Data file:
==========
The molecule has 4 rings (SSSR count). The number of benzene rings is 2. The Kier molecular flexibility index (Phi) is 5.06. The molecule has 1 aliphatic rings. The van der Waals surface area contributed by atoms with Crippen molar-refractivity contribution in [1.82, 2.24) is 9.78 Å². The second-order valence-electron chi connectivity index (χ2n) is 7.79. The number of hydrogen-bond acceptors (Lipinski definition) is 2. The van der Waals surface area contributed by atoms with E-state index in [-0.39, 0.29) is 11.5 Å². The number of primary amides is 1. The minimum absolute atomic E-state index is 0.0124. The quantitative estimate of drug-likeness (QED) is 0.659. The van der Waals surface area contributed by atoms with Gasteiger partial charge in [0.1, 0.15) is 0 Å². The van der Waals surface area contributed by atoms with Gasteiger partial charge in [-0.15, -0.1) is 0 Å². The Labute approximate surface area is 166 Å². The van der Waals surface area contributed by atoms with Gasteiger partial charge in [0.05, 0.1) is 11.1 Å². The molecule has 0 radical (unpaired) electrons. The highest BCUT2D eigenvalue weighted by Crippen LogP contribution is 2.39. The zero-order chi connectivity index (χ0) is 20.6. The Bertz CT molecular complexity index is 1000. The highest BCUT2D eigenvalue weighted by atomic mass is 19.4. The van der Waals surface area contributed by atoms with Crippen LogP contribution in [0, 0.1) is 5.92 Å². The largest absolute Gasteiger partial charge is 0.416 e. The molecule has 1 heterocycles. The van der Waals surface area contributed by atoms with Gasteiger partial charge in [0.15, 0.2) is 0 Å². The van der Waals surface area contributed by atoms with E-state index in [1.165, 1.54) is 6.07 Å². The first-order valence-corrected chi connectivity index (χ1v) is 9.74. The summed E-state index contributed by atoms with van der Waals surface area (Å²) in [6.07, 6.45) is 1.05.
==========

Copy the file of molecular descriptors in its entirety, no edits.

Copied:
The molecule has 4 rings (SSSR count). The number of benzene rings is 2. The Kier molecular flexibility index (Phi) is 5.06. The molecule has 1 aliphatic rings. The van der Waals surface area contributed by atoms with Crippen molar-refractivity contribution in [1.82, 2.24) is 9.78 Å². The second-order valence-electron chi connectivity index (χ2n) is 7.79. The number of hydrogen-bond acceptors (Lipinski definition) is 2. The van der Waals surface area contributed by atoms with E-state index in [-0.39, 0.29) is 11.5 Å². The number of primary amides is 1. The minimum absolute atomic E-state index is 0.0124. The quantitative estimate of drug-likeness (QED) is 0.659. The van der Waals surface area contributed by atoms with Gasteiger partial charge in [0.1, 0.15) is 0 Å². The van der Waals surface area contributed by atoms with Gasteiger partial charge in [-0.15, -0.1) is 0 Å². The Labute approximate surface area is 166 Å². The van der Waals surface area contributed by atoms with Gasteiger partial charge in [0.05, 0.1) is 11.1 Å². The molecule has 0 radical (unpaired) electrons. The highest BCUT2D eigenvalue weighted by Crippen LogP contribution is 2.39. The zero-order chi connectivity index (χ0) is 20.6. The Bertz CT molecular complexity index is 1000. The highest BCUT2D eigenvalue weighted by atomic mass is 19.4. The van der Waals surface area contributed by atoms with Crippen LogP contribution in [0, 0.1) is 5.92 Å². The largest absolute Gasteiger partial charge is 0.416 e. The molecule has 1 heterocycles. The van der Waals surface area contributed by atoms with Gasteiger partial charge in [0.15, 0.2) is 0 Å². The van der Waals surface area contributed by atoms with E-state index in [1.165, 1.54) is 6.07 Å². The first-order valence-corrected chi connectivity index (χ1v) is 9.74. The summed E-state index contributed by atoms with van der Waals surface area (Å²) in [6.07, 6.45) is 1.05.